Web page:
Bulgarian President: Citizens Are Right, Institutions Are IllDomestic | November 10, 2013, Sunday // 18:26| views
Bulgarian President Rosen Plevneliev. Photo by BGNES
Bulgaria's President Rosen Plevneliev has backed rallying citizens who have called for a "moral revolution," according to an interview by French newspaper Nouvel Observateur.
The piece comes against a backdrop of a student occupation at Sofia University, which culminated in a major anti-goverment rally in Bulgarian capital Sofia Sunday.
Entitled, "Bulgaria is not Moscow's Trojan horse in Europe," the interview also stresses on what Plevneliev believes are the strong pro-EU sentiments of the majority of Bulgarians.
According to the Bulgarian President however, although Bulgarian institutions in principle are completely in line with EU standards, they frequently have issues with abiding by good European political practice.
"Now civil society in Bulgaria is waking up and becomes more active and involved. People have shown their power and courage in defending their convictions, and have found a direction that brings them together," stated Plevneliev.
The Bulgarian President stressed that througout the summer he was supportive of anti-cabinet protests, which have requested the resignation of PM Plamen Oresharski.
Asked about his opinion about a so-called post-communist "red mafia" that some protesters have raised voices against, Plevneliev replied:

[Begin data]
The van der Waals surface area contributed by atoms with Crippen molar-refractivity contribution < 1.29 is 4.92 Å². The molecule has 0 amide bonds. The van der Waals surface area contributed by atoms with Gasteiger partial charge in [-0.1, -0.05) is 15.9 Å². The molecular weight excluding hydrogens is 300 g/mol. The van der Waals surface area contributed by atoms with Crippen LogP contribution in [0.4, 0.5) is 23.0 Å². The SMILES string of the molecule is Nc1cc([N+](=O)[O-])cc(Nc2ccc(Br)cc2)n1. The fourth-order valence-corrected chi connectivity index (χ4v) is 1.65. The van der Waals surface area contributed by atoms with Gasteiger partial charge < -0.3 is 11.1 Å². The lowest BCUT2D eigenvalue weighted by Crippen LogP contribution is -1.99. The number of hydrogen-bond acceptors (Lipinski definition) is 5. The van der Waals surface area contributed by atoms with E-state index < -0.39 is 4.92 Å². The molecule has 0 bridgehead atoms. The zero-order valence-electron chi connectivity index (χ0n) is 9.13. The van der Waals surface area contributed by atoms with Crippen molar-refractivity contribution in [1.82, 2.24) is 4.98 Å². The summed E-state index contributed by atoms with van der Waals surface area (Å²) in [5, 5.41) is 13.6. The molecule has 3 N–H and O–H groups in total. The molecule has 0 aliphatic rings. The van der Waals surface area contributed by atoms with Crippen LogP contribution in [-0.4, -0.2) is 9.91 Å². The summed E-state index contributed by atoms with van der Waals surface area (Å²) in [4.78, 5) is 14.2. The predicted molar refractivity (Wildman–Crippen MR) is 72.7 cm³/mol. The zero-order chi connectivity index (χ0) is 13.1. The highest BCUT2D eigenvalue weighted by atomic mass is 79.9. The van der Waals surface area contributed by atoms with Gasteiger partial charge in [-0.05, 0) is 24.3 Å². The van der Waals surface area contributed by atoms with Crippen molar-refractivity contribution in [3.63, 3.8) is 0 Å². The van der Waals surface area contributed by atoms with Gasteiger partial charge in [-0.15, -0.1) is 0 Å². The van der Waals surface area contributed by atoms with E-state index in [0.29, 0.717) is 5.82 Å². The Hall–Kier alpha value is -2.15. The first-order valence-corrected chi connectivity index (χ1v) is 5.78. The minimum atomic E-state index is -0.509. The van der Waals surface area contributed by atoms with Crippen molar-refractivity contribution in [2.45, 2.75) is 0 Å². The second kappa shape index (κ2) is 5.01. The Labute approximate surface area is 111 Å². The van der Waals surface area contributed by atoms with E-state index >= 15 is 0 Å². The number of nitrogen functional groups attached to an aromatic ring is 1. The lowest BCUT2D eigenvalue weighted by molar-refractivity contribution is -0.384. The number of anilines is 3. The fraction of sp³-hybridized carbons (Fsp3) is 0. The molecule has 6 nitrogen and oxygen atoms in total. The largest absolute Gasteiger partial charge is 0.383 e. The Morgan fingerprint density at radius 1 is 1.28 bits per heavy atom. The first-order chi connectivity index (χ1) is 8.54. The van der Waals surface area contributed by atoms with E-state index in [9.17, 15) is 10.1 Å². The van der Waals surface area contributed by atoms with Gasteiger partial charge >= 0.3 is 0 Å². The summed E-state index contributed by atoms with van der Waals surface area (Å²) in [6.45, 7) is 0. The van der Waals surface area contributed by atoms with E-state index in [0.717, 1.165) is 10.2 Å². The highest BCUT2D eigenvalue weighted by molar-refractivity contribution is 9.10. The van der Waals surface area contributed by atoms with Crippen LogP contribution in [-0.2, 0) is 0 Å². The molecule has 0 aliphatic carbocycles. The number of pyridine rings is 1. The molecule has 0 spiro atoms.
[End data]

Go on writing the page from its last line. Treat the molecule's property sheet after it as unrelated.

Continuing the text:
"The mafia does not have a definite color. What is certain is that what we call "mafia" is a pathology of our democracy that we must eradicate."
He added that he was optimistic that given the strong public pressure, this healing process will be successful.
Plevneliev stressed that to restore trust, Bulgarian institutions, in particular the judiciary and executive need to invest more efforts in good practices, including transparency.
The Bulgarian President singled out the energy sector as one area of vital importance for all citizens that has been, according to him, unduly left in the dark.
According to Plevneliev, Bulgaria's 2014 first wave of protest - February rallies against high electricity bills and corruption - have seen their continuation in the summer and fall rallies and are part of a bigger processes of more active civic life in Bulgaria.
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